Wednesday, July 25, 2007

Chronological Bible Storying:Description, Rationale and Implications

For those wanting a more "theoretical" and historical introduction to the use of Chronological Bible Storytelling in the late 20th century from a variety of missionary settings, this 13 page overview by Grant Lovejoy a professor of preaching a Southwestern Baptist Theological Seminary (where I obtained my M.Div.) offers such an overview of Bible Story Telling. It quickly moves to the Southern Baptist setting because that group gravitated to Biblical Story Telling in larger numbers than most originally.

One excerpt that shows the importance of Bible Story Telling as a lost art to be regained in communicating the Gospel of Jesus Christ is the one that follows. It reminds us that many in the supposedly "literate" West are in fact better able to understand through easily memorized Bible stories, proverbs, and word pictures.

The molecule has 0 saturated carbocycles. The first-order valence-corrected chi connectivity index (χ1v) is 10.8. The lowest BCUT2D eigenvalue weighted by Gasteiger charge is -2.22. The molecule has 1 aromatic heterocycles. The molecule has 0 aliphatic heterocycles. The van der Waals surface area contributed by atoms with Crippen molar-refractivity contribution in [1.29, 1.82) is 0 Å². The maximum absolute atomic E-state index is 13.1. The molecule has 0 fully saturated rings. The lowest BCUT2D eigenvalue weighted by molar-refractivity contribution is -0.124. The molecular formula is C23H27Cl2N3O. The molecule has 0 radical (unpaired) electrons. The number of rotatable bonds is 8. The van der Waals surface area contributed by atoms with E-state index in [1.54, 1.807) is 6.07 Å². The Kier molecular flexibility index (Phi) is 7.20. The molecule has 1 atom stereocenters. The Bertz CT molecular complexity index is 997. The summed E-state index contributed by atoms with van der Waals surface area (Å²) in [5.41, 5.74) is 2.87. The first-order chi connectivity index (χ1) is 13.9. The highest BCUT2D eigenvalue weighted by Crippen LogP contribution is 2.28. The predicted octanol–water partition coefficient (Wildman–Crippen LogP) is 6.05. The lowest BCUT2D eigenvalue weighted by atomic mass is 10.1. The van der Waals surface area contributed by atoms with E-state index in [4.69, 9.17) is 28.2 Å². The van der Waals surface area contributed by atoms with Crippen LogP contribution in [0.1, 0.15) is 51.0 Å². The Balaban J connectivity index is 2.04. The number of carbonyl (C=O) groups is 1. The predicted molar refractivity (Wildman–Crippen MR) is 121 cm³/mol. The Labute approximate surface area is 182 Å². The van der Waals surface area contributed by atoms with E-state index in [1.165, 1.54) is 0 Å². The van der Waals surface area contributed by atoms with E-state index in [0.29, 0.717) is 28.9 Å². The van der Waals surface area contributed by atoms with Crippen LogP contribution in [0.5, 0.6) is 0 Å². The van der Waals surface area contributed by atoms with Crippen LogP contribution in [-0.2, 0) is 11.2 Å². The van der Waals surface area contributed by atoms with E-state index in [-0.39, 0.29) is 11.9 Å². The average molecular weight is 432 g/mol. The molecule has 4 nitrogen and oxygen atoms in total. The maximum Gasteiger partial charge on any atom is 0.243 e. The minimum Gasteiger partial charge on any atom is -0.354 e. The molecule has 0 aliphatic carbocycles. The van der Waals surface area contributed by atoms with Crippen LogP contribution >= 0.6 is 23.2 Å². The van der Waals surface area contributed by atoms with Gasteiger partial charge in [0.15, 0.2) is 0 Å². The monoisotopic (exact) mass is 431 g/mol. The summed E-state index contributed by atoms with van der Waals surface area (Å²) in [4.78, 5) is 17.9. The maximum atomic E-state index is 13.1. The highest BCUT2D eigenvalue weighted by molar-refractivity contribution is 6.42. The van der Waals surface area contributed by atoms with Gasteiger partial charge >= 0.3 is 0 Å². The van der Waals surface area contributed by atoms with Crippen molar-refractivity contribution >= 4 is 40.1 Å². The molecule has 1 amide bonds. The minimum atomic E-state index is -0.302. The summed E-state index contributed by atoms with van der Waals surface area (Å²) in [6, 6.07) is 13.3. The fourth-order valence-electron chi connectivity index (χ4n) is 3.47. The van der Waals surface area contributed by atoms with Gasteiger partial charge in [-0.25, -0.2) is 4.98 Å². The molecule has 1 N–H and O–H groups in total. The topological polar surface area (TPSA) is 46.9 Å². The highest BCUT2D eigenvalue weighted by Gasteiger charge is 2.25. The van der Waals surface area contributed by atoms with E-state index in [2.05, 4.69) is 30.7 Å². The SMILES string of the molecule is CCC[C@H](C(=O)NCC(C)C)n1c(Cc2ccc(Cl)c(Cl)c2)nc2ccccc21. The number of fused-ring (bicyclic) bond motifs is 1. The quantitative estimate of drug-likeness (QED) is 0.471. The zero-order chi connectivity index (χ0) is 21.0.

The majority of people worldwide are oral communicators. In simple terms, that means they learn exclusively or primarily by the spoken word, by listening and speaking. They use language in ways common to people who do not rely on print....

Research by New Tribes missionaries in the Philippines found that retention among rural and oral people seldom was higher than 29% of the knowledge shared when communicated by means of logical and systematized outlines of the information. However, when a storying or chronological teaching method was used, retention rose to at least 75-80%.

Residual oral communicators are those who have been exposed to literacy, even learned to read in school, but who retain a strong preference for learning by oral rather than literate means. Even though they are able to read and write, residual oral communicators habitually acquire, retain, and transmit information by the habits of mind natural to orality. Literates often make the mistake of assuming that everyone who can vocalize words off a document has passed from oral communication preference to literate communication preference, but that is absolutely not so.

At (Adobe Acrobat Reader Required)

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